b) He has an innocent mule who is another victim. Scammers often use fake job offers or romance scams to recruit mules. The victim may think he/she is a representative of a business collecting payments as part of a work-at-home position; or he/she may be another romance scam victim who is convinced that he/she is picking up legitimate money for the person he/she loves.
c) He has an inside man at WU. It happens--an accomplice who works at WU changes the pickup information.

3. Why stay in contact with me when she knew i was giving her no money and that i suspected she was a fake, and i even told her that i know people in the Police as i need to find out what is going on?

Because he (and the truth is, it is most likely a "he" behind this) has heard the same thing before from other victims, and ultimately they have ended up sending money anyway. He still thinks that if he backs off on the money request for a while and lays on the guilt/love/romance, he can get money out of you down the road. Your very post shows that you still doubt this is a scam. As long as you have those doubts and remain in contact with him, he has something to work with, so he is willing to keep trying.

Quote:
4. Why tell me she now has money and will be coming back soon, whats the point, there is no point she wont get money out of me she knows that.

Like I said above, the scammer has heard this before. He has heard doubt. He has been told that the victim is contacting the police. He has been called names. And, he has backed off on the money request, laid on the guilt, sent a few more photos (maybe some porn photos if he is using a porn model--if so, he may even use recorded video to create some fake webcam footage to prove "she" is real), and ultimately worn the victim down enough that money has come. This is actually quite common in the course of a romance scam. Almost every victim who has lost large sums of money suspected at one point and challenged the scammer--and the scammer simply kept playing and manipulating until he got past it.

Presumably this scammer has your real life information. Continuing with him is not safe baiting. It is best that you drop this scammer and cut off all contact now. It will also help if you post this scammer's details at scamwarners to help prevent others from falling victim.

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lazza
Hello I'm New here!


Joined: 07 Nov 2011
Posts: 7


PostPosted: Tue Nov 08, 2011 7:43 pm Reply with quoteBack to top

thanks for the email. So i was right that its a 2 person operation. As for having my real life details phone numbers, name and a few face photos. And that i live in Essex.
As soon as i offered £100 and the person come back and said i need at least £800 then my guard went up.
As for the Police and stuff, this person knows i am for real, as we texted each other i told her/him that i have a important job and do work for the government so the scammer knows im for real, as why would i lie when i believed she was for real?
Reading a lot of stories over the past weeks its shocking how much money people will give a complete stranger, yes i fell for her bigtime but the £100 was when i believed she was for real. After that i never offered a penny. It hurts that I let her / him get into my heart and it makes me angry, very angry. Told people at work and feel stupid. One question as she / he has not been on the website for over a month, would not they come back on looking for more victims?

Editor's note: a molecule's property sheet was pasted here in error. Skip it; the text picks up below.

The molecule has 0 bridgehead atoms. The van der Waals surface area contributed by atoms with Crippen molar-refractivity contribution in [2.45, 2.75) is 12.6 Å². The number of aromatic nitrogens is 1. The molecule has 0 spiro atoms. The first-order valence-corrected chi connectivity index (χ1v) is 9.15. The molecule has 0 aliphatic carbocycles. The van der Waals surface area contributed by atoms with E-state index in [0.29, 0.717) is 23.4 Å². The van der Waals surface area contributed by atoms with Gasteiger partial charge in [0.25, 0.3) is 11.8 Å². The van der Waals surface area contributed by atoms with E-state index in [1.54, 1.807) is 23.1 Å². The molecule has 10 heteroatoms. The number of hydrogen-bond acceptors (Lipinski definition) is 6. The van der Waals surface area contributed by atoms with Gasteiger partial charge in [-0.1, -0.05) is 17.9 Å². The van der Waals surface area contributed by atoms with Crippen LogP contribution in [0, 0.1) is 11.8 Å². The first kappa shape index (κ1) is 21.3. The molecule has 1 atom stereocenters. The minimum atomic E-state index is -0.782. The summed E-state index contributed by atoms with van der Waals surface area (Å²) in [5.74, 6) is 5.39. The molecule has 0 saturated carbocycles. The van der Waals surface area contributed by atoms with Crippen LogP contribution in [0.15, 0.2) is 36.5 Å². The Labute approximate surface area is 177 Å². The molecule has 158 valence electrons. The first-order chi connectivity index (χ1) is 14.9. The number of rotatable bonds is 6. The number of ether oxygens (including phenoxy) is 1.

I suppose even with the 100 texts part of me was still wary, as i said to her many times "this is like a dream" the hearing problem was clever it meant i could not hear her voice, and also i would feel sorry for her, and sort of explained why she would go for me as the age difference was so vast. And yes she sent a few pics of her as a model Sad
I suppose you live and learn, and for me at least he never got a penny from me.
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Dorothy
Baiting Guru


Joined: 09 Jul 2008
Posts: 3114
Location: somewhere over the rainbow


PostPosted: Wed Nov 09, 2011 3:37 am Reply with quoteBack to top

Quote:
So i was right that its a 2 person operation.

As I said, it's definitely possible that there is someone picking up money in UK -it's possible but less likely that they are actively participating in communication. But, it is equally likely that this person is a victim, not a co-conspirator. This is something we see all the time. These scammers typically have multiple scams going at the same time, often different kinds of scams, and they frequently use victims to collect money.
Quote:
As for the Police and stuff, this person knows i am for real, as we texted each other i told her/him that i have a important job and do work for the government so the scammer knows im for real, as why would i lie when i believed she was for real

In reality, he didn't care if you did contact the police. Even if he couldn't get you hooked again, what's the worst that would happen? He is in another country, using a fake name, and photos of someone he has never met. Your local police can't do anything as he is obviously way out of their jurisdiction, and he knows that. International investigations are expensive and complicated, and won't be initiated for a small loss. So, while the police might reiterate that he is a scammer, he won't be in any material danger.